Mulberry plans Unity Day USA in answer to holy book burnings

skennedy@bradenton.comSeptember 4, 2013 

MANATEE -- After Manatee County resident the Rev. Terry Jones announced he would burn Muslim holy books on 9/11, an observance called "Unity Day USA" was set in response in Mulberry to feature Americans of different faiths, ethnicities and races.

"This year, we will focus on the positive prayerful response of the Muslim community to the planned Qu'ran-burning by Pastor Terry Jones," read an announcement of the event, which will start at 8:46 a.m. Sept. 11 at the Mulberry Civic Center.

The time is meant to evoke the exact moment the first terrorist-commandeered plane hit the World Trade Center north tower on Sept. 11, 2001.

Jones plans to burn 2,998 holy books, the central text of Islam, in honor of the victims of the 9/11 terrorist attacks, he reiterated Tuesday.

Jones complained Tuesday about the injustices in Islamic countries, saying for example, if a person converts from Islam to any other faith: "You're sentenced to

death. It is absolutely horrifying.

"If they are truly peaceful ... then, of course, they should be horrified against these injustices, also, and speaking out against Muslims and the brotherhood of Islam that propagates violence," Jones said.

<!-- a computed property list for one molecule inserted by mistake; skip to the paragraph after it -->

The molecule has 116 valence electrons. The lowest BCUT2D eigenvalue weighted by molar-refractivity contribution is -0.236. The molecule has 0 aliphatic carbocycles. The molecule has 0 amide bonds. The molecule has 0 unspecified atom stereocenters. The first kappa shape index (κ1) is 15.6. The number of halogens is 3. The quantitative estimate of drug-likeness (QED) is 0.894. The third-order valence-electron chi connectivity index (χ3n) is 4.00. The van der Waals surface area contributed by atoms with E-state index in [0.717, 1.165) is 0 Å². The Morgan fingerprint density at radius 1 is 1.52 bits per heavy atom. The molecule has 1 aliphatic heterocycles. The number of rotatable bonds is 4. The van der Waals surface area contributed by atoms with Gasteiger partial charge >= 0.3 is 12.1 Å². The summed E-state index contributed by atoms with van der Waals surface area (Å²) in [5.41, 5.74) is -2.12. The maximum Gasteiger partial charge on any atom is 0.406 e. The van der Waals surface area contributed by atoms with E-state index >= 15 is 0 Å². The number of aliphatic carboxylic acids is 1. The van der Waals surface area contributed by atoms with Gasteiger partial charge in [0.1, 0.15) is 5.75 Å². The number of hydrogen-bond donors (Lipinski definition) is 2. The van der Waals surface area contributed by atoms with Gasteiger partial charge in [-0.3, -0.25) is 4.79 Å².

His book-burning session is slated for 5 p.m. Sept. 11 at the Loyce E. Harpe Park, 500 W. Carter Road, Mulberry, Jones said.

The Unity Day event will include a Muslim angle, said Mike Ghouse, president of the World Muslim Congress, a Dallas-based nonprofit devoted to promoting cohesive societies around the world.

Ghouse said he is working with a Polk County group called "Not in Mulberry," which opposes Jones' message.

Ghouse urges those who turn to violence against Americans, particularly in Afghanistan and Iraq, "to follow the prophet, and pray for the goodwill of humanity" instead.

He said he expects about 100 to attend the Unity Day event.

Invitees include themayors of Mulberry and Lakeland, and representatives of different faiths,including Christian, Jew-ish, Muslim, Sikh, Hinduand Mormon, said Ghouse.

Jones bought an 11.69-acre property in Manatee County for $325,000, and is moving his ministries from the Gainesville area here, the Herald reported last month.

Jones chose a property at 17202 Waterline Road in East Manatee for his new location because he liked "the size and diversity of the population. It has a lot of good potential also for our message."

Jones' organizations include the Dove World Outreach Center, the Dove Charismatic Ministries Inc., and a political arm, Stand Up America Now.

Sara Kennedy, Herald reporter, can be reached at 941-745-7031. Follow her on Twitter @sarawrites.

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